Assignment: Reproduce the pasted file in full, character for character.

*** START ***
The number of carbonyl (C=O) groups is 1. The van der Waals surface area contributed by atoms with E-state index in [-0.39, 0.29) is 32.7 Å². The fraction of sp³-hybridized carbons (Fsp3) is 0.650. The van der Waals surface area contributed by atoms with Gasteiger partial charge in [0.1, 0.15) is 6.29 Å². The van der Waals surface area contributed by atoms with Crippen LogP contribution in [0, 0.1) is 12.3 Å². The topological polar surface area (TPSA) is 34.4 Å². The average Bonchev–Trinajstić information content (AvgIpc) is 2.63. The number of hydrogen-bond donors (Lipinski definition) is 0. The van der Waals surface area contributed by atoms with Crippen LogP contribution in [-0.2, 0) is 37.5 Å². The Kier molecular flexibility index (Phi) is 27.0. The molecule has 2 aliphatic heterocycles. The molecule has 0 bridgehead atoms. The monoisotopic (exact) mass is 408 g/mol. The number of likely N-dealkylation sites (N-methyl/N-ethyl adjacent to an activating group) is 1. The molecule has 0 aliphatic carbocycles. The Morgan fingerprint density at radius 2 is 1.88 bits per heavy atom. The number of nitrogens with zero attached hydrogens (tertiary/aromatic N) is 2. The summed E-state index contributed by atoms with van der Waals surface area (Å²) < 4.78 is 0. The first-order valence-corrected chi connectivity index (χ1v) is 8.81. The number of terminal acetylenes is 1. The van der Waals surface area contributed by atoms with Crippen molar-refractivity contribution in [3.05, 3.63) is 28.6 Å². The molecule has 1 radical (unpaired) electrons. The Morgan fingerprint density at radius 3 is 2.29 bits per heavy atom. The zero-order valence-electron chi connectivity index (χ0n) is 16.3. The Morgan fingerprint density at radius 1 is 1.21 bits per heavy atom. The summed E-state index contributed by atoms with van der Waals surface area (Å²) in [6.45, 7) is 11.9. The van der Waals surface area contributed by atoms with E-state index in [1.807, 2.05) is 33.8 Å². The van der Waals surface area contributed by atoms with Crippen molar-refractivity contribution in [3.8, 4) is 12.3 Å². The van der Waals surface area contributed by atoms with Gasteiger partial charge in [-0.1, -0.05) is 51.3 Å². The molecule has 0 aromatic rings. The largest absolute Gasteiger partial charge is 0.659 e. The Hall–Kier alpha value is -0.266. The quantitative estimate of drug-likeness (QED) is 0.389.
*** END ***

The number of carbonyl (C=O) groups is 1. The van der Waals surface area contributed by atoms with E-state index in [-0.39, 0.29) is 32.7 Å². The fraction of sp³-hybridized carbons (Fsp3) is 0.650. The van der Waals surface area contributed by atoms with Gasteiger partial charge in [0.1, 0.15) is 6.29 Å². The van der Waals surface area contributed by atoms with Crippen LogP contribution in [0, 0.1) is 12.3 Å². The topological polar surface area (TPSA) is 34.4 Å². The average Bonchev–Trinajstić information content (AvgIpc) is 2.63. The number of hydrogen-bond donors (Lipinski definition) is 0. The van der Waals surface area contributed by atoms with Crippen LogP contribution in [-0.2, 0) is 37.5 Å². The Kier molecular flexibility index (Phi) is 27.0. The molecule has 2 aliphatic heterocycles. The molecule has 0 bridgehead atoms. The monoisotopic (exact) mass is 408 g/mol. The number of likely N-dealkylation sites (N-methyl/N-ethyl adjacent to an activating group) is 1. The molecule has 0 aliphatic carbocycles. The Morgan fingerprint density at radius 2 is 1.88 bits per heavy atom. The number of nitrogens with zero attached hydrogens (tertiary/aromatic N) is 2. The summed E-state index contributed by atoms with van der Waals surface area (Å²) < 4.78 is 0. The first-order valence-corrected chi connectivity index (χ1v) is 8.81. The number of terminal acetylenes is 1. The van der Waals surface area contributed by atoms with Crippen molar-refractivity contribution in [3.05, 3.63) is 28.6 Å². The molecule has 1 radical (unpaired) electrons. The Morgan fingerprint density at radius 3 is 2.29 bits per heavy atom. The zero-order valence-electron chi connectivity index (χ0n) is 16.3. The Morgan fingerprint density at radius 1 is 1.21 bits per heavy atom. The summed E-state index contributed by atoms with van der Waals surface area (Å²) in [6.45, 7) is 11.9. The van der Waals surface area contributed by atoms with E-state index in [1.807, 2.05) is 33.8 Å². The van der Waals surface area contributed by atoms with Crippen molar-refractivity contribution in [3.8, 4) is 12.3 Å². The van der Waals surface area contributed by atoms with Gasteiger partial charge in [-0.1, -0.05) is 51.3 Å². The molecule has 0 aromatic rings. The largest absolute Gasteiger partial charge is 0.659 e. The Hall–Kier alpha value is -0.266. The quantitative estimate of drug-likeness (QED) is 0.389.